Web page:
The Dell AIO 966 is quite a beast, but looks the part with its white and metallic livery – a popular combination on multifunction photo printers.

A 2.4in LCD flips up and displays step-by-step setup instructions. The Dell AIO 966's display also makes it easy to select the photo you want to print from a memory card or via PictBridge. You can even preview scans this way. The Dell AIO 966 lacks one-touch hardware buttons.

The lid on the scanner can be lifted off or left upright – a plus if you need to scan in large documents. Printing paper is awkward to load and, even worse, the Dell AIO 966 ran out of colour shortly after we began our tests. But although it is the most expensive printer here, due to its fax capabilities, the AIO 966's ink cartridges are well priced.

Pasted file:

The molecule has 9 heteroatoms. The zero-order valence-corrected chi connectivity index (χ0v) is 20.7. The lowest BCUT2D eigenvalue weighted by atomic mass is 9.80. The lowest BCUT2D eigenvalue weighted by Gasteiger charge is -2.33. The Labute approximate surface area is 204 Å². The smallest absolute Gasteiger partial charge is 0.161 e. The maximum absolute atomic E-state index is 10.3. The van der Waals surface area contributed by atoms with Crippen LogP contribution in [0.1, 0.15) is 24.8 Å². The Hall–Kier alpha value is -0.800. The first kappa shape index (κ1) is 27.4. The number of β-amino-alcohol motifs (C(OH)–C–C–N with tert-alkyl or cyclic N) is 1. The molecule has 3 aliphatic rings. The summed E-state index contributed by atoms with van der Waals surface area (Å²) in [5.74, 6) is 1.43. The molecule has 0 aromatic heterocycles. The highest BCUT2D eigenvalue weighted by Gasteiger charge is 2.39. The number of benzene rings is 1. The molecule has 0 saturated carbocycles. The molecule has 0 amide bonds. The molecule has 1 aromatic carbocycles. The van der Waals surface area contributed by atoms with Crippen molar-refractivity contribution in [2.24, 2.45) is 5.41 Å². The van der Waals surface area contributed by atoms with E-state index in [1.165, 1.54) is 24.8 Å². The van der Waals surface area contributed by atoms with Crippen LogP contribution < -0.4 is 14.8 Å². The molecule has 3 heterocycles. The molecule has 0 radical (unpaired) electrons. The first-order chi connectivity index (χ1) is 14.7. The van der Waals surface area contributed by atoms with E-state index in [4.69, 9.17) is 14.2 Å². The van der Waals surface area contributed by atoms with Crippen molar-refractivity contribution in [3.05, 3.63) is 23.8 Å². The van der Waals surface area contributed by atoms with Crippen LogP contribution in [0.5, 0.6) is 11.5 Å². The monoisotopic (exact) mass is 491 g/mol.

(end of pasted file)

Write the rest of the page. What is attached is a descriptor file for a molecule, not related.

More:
The Dell AIO 966 is quiet in operation and, once up and running, the bundled software offers a comprehensive list of paper types and size options. You also get duplex support but little control over print quality. You can, however, realign images, reduce background noise and tweak brightness.

Colour copying is fast but lacks colour depth. Although speedy, mono copying suffers from banding. The Dell AIO 966 was slap-bang in the middle of the pack when it came to photo printing, with average specifications of 4,800x1,200dpi printing and an onboard memory spooler of 32MB. The results had a bluish tinge.

Text printed on Draft setting was quicker than most and of an acceptable quality. We were impressed by the standard and speed of prints using the Normal setting. The scanning time at 300dpi was 32 seconds, while the 1,200dpi scanning performance was mid-pack.